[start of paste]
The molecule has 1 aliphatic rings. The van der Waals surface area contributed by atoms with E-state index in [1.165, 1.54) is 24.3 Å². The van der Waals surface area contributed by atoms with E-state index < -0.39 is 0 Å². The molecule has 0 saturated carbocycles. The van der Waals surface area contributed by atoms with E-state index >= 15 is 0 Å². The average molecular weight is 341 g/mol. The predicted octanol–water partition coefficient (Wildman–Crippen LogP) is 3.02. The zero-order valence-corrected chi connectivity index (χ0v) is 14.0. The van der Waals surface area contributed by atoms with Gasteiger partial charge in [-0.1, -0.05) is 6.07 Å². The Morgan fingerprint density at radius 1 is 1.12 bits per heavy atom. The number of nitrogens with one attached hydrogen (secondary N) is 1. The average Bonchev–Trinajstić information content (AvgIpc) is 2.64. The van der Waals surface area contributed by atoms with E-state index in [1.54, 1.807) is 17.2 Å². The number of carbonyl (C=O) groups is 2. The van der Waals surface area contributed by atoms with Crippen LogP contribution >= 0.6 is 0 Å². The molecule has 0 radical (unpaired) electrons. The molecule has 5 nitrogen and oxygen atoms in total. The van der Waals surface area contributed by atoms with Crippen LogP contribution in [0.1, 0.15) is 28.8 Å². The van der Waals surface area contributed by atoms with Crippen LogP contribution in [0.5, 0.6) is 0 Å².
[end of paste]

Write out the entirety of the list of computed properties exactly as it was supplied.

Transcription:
The molecule has 1 aliphatic rings. The van der Waals surface area contributed by atoms with E-state index in [1.165, 1.54) is 24.3 Å². The van der Waals surface area contributed by atoms with E-state index < -0.39 is 0 Å². The molecule has 0 saturated carbocycles. The van der Waals surface area contributed by atoms with E-state index >= 15 is 0 Å². The average molecular weight is 341 g/mol. The predicted octanol–water partition coefficient (Wildman–Crippen LogP) is 3.02. The zero-order valence-corrected chi connectivity index (χ0v) is 14.0. The van der Waals surface area contributed by atoms with Gasteiger partial charge in [-0.1, -0.05) is 6.07 Å². The Morgan fingerprint density at radius 1 is 1.12 bits per heavy atom. The number of nitrogens with one attached hydrogen (secondary N) is 1. The average Bonchev–Trinajstić information content (AvgIpc) is 2.64. The van der Waals surface area contributed by atoms with E-state index in [1.54, 1.807) is 17.2 Å². The number of carbonyl (C=O) groups is 2. The van der Waals surface area contributed by atoms with Crippen LogP contribution >= 0.6 is 0 Å². The molecule has 0 radical (unpaired) electrons. The molecule has 5 nitrogen and oxygen atoms in total. The van der Waals surface area contributed by atoms with Crippen LogP contribution in [0.1, 0.15) is 28.8 Å². The van der Waals surface area contributed by atoms with Crippen LogP contribution in [0.5, 0.6) is 0 Å².